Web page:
Be awake for the landing.

That's the first piece of advice I would give to anyone traveling to Bhutan. The spinetingling arrival, as the plane literally arcs over mountaintops and descends steeply into the tiny airport in Paro, is a perfect introduction to a country that seems like no other.

I was certainly awake, even though we had left Bangkok at around 5 in the morning. I was in awe of the gorgeous surroundings (something you never really get over here), eager to get going and apprehensive. I really needed this to be a good trip. That's never a good attitude to take traveling, but there I was sitting in an airplane surrounded by glorious mountains, carrying enough emotional baggage to fill a carousel.

Several years ago, my girlfriend (later my wife), Marilyn, and I had come close to visiting Bhutan. We settled on another destination, but Bhutan remained high on our list. Then she died suddenly of a pulmonary embolism in late 2005, and I had not been on a really exotic, out-of-your-comfort-zone kind of trip since. When the chance arose to join a couple of close friends on a tour of Bhutan with the Backroads travel company in Berkeley, I signed up before the apprehensions could sink in. That's the way you have to do things, sometimes.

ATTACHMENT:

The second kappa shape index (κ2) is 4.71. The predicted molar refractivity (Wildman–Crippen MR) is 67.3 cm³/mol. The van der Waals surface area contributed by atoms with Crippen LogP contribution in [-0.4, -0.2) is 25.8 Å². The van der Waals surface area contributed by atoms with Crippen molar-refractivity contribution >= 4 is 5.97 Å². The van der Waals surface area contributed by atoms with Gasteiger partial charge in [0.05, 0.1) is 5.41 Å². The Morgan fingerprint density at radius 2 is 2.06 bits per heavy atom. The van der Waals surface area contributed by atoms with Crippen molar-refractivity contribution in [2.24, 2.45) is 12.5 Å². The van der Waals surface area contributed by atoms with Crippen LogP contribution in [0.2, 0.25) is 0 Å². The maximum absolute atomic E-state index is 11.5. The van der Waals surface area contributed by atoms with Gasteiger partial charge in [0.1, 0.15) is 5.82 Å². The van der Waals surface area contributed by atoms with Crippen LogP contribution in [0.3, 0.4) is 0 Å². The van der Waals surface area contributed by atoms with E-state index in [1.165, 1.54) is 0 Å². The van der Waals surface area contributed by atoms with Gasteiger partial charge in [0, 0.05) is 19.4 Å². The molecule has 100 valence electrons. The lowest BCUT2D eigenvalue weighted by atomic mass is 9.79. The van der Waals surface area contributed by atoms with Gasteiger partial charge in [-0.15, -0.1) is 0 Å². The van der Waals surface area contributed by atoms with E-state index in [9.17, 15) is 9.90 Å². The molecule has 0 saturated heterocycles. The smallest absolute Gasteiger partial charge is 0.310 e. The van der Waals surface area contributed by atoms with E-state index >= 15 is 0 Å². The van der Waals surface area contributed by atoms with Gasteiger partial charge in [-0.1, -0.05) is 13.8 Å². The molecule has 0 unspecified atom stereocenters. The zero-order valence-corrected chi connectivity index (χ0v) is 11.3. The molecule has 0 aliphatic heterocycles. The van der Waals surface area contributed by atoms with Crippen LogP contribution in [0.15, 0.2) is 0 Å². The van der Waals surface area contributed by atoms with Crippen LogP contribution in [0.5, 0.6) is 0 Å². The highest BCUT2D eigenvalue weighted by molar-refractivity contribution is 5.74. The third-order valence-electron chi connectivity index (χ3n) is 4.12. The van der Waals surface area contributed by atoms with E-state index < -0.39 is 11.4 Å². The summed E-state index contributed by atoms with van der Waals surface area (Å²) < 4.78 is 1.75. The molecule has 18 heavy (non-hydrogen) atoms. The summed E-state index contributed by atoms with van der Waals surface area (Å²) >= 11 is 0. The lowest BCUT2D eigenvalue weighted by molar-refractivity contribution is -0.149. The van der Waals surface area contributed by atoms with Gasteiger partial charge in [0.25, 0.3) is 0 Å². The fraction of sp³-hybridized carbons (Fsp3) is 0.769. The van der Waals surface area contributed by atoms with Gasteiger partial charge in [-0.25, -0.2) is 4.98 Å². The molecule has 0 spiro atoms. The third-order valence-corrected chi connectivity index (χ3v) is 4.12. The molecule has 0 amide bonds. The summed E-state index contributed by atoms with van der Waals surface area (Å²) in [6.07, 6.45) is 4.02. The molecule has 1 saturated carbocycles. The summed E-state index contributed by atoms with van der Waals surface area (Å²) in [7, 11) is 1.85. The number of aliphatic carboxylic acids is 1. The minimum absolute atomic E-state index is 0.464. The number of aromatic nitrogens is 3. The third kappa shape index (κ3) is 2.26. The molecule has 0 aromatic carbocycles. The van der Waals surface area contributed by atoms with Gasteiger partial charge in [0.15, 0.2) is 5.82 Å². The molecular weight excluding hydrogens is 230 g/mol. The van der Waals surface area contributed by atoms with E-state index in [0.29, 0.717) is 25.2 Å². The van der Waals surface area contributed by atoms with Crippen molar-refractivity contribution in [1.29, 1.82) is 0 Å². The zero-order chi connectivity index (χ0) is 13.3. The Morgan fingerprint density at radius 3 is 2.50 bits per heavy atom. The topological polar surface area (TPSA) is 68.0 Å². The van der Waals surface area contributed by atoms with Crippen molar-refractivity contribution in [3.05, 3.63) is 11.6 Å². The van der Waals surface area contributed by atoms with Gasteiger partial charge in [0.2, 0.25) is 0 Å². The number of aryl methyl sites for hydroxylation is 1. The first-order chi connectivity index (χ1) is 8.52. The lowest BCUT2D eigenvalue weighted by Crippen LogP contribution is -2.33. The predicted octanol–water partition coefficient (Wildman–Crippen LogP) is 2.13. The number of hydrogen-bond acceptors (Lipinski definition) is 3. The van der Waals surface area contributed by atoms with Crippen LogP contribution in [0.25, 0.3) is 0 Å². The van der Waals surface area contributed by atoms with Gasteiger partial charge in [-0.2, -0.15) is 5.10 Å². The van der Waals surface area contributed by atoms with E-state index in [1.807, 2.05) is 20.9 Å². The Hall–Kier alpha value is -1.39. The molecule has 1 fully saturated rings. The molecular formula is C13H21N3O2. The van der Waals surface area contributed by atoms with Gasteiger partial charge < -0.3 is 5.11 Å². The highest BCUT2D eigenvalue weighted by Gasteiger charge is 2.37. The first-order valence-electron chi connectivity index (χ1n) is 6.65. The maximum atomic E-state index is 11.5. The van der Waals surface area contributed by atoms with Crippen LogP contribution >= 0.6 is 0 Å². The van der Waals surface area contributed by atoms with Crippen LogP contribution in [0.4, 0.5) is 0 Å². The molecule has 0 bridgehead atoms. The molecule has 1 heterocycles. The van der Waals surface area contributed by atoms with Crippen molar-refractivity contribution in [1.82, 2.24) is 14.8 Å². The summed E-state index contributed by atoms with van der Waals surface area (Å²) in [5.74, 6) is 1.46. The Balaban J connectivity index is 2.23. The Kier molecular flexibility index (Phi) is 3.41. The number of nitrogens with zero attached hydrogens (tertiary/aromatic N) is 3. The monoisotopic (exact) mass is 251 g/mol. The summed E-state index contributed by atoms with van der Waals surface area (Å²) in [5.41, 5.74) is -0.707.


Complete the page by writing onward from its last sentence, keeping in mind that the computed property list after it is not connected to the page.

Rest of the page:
Seeking answers

I'm not sure if I was looking to get back on the traveling horse, confront my grief by closing an old chapter or seeking some kind of answers in the heart of mystical Himalayas. Probably all of the above. There's also the fact that Bhutan is a staggeringly beautiful country, full of warm and charming people, that is going through profound changes even as it remains uniquely cloistered within its Himalayan fortress.

So here I was. And in a trip that was full of memorable moments, I experienced one that transcended all others.